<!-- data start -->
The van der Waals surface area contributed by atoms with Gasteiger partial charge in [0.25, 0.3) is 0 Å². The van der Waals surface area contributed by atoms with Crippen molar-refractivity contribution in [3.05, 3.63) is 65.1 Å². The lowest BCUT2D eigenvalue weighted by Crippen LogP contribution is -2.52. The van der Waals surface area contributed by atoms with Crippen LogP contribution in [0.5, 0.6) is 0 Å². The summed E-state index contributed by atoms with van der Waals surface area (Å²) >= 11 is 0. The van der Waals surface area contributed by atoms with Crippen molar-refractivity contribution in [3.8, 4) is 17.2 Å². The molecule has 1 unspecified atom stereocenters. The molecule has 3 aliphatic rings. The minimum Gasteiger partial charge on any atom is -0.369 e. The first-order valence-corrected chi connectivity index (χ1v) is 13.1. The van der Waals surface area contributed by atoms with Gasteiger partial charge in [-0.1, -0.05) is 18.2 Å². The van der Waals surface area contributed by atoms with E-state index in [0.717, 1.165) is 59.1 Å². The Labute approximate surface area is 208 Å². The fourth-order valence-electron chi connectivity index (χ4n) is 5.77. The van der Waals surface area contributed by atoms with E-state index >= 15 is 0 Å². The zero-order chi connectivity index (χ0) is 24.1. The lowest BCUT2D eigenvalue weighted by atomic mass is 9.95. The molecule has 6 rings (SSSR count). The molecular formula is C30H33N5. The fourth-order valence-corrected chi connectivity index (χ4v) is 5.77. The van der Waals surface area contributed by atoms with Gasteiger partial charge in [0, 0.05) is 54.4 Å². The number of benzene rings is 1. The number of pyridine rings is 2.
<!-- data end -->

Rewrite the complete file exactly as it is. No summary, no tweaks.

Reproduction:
The van der Waals surface area contributed by atoms with Gasteiger partial charge in [0.25, 0.3) is 0 Å². The van der Waals surface area contributed by atoms with Crippen molar-refractivity contribution in [3.05, 3.63) is 65.1 Å². The lowest BCUT2D eigenvalue weighted by Crippen LogP contribution is -2.52. The van der Waals surface area contributed by atoms with Crippen LogP contribution in [0.5, 0.6) is 0 Å². The summed E-state index contributed by atoms with van der Waals surface area (Å²) >= 11 is 0. The van der Waals surface area contributed by atoms with Crippen molar-refractivity contribution in [3.8, 4) is 17.2 Å². The molecule has 1 unspecified atom stereocenters. The molecule has 3 aliphatic rings. The minimum Gasteiger partial charge on any atom is -0.369 e. The first-order valence-corrected chi connectivity index (χ1v) is 13.1. The van der Waals surface area contributed by atoms with Gasteiger partial charge in [-0.1, -0.05) is 18.2 Å². The van der Waals surface area contributed by atoms with E-state index in [0.717, 1.165) is 59.1 Å². The Labute approximate surface area is 208 Å². The fourth-order valence-electron chi connectivity index (χ4n) is 5.77. The van der Waals surface area contributed by atoms with E-state index >= 15 is 0 Å². The zero-order chi connectivity index (χ0) is 24.1. The lowest BCUT2D eigenvalue weighted by atomic mass is 9.95. The molecule has 6 rings (SSSR count). The molecular formula is C30H33N5. The fourth-order valence-corrected chi connectivity index (χ4v) is 5.77. The van der Waals surface area contributed by atoms with Gasteiger partial charge in [0, 0.05) is 54.4 Å². The number of benzene rings is 1. The number of pyridine rings is 2.